I personally don't think that there is a lot of value in consumer like normal consumer vehicles, maybe in long-haul trucks, maybe in buses that go from one airport to another, that was what we were looking at with our small shuttle (the Orbit). So I think in those areas that can be some value, because you have to be in a controlled environment. The real issue that everybody is figuring out is that we don't live in a controlled, perfect environment when it comes to traffic, we still have potholes we can't fix. We still have people who cross the road not where they're supposed to. We still have children may be running over the road. We still have a FedEx truck stopping in the middle of a one directional street. And we're going to have to break the law to pass it if we want to keep up going. And those are all the type of things that just makes it really difficult to actually create all these self-driving vehicles when you're talking about having a car without a steering wheel.
Now that doesn't mean we can’t have a whole bunch of really cool self-driving features or whatever you want to call them that can enhance safety, enhance entertainment in the vehicle, enhance some annoyances, etc. But clearly we are far away, as I said, for having L5 vehicle and I don't think it's going to happen in China in the next few years neither in consumer vehicles and randomly everywhere.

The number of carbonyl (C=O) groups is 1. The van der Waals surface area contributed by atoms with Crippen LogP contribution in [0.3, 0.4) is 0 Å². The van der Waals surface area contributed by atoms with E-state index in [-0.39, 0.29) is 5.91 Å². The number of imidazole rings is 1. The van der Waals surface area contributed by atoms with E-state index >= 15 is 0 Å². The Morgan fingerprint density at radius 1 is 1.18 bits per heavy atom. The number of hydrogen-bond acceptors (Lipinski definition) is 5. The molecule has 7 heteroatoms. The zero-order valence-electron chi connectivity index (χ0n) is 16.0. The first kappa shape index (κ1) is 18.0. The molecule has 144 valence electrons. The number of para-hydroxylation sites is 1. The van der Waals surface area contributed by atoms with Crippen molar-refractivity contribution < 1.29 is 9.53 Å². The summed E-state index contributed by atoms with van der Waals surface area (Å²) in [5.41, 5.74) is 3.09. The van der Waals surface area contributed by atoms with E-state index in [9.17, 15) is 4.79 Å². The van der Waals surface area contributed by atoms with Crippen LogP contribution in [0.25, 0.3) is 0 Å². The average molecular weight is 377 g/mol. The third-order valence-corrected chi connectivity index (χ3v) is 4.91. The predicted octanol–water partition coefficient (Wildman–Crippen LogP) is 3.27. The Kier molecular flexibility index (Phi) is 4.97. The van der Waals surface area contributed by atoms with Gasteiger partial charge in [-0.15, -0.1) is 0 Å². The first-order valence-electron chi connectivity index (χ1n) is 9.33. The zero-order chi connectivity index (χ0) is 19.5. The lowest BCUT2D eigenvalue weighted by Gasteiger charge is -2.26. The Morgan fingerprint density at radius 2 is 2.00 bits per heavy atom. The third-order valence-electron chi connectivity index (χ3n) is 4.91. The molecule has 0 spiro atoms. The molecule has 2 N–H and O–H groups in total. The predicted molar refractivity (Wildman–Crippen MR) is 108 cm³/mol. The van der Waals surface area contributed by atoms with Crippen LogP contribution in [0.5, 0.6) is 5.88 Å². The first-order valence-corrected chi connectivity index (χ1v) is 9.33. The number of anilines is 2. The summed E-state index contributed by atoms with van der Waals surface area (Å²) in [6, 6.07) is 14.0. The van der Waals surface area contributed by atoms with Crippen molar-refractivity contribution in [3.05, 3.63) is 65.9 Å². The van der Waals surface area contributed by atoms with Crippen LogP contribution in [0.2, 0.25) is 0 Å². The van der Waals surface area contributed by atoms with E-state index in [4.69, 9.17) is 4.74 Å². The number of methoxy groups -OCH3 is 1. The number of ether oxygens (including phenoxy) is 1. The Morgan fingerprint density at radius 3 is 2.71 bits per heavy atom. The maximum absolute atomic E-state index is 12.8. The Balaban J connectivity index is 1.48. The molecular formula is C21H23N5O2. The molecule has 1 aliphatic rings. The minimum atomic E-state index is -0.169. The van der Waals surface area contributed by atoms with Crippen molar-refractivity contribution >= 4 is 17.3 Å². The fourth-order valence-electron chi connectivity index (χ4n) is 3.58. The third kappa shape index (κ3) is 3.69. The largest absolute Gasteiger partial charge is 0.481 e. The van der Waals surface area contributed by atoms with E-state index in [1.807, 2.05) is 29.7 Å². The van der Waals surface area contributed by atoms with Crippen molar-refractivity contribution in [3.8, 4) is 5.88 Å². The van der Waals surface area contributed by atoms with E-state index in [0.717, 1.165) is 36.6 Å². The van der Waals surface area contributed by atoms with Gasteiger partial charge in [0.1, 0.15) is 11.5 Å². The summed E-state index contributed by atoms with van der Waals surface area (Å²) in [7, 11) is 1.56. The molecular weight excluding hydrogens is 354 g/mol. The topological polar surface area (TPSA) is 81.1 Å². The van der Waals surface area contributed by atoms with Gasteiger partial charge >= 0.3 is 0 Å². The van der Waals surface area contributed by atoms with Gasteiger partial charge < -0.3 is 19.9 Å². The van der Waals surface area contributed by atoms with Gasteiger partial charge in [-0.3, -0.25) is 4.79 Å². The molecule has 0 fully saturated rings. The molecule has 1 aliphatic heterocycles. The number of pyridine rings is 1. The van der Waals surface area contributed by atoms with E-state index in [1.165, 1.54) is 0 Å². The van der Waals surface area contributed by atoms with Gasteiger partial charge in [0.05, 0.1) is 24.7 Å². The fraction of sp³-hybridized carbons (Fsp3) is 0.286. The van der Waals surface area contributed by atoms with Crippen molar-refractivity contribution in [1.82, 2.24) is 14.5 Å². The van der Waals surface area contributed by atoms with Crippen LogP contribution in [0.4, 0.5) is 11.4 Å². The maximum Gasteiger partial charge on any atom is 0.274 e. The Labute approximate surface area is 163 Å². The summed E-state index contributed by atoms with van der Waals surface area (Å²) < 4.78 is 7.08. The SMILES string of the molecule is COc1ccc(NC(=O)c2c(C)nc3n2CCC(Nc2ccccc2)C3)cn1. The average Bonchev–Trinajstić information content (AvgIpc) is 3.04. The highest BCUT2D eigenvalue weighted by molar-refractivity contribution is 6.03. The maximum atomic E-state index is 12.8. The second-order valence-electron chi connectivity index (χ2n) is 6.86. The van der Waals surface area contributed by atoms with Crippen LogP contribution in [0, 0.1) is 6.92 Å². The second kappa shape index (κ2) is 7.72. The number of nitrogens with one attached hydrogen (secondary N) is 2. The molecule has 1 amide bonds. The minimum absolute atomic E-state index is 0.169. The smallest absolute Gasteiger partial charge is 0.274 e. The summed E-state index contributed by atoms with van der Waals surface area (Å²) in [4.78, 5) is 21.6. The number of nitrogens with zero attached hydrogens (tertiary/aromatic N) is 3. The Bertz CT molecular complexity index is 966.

In the most recent earnings call, you talked a little bit about the China entity and CATL, can you share some light on these two fronts? Was that deal (with CATL) reached very recently or has the conversation been long?
No, we have worked with CATL for a very long time, because we have already prototype packs and everything else.
So that's something we have worked with them for a very long time. We have just obviously came to the final sort of deal term, signed the deal and announced that. And we have had a great relationship with CATL. I personally think they probably have the best batteries in the world right now. We have tested the latest technology, they are in our packs. I think they are by far the leader both in technology and pricing. We are super happy for that relationship. I hope we find ways to expand it further into the future.
And then the product plans in China?
There's many possibilities. I think China for me, we eventually are going to have to go and manufacture vehicles in China because you got to be in that market manufacturing if you want to have a big volume. The good news is that Magna already has a joint venture over there where they manufacture vehicles. So I think it'll be relatively easy for us to get into China. We might import some vehicles in the beginning to build the brand and that could happen as early as the end of 2023.
The Ocean, what's the percentage? Let's say, 95 %, 90 % done in terms of the final vehicle.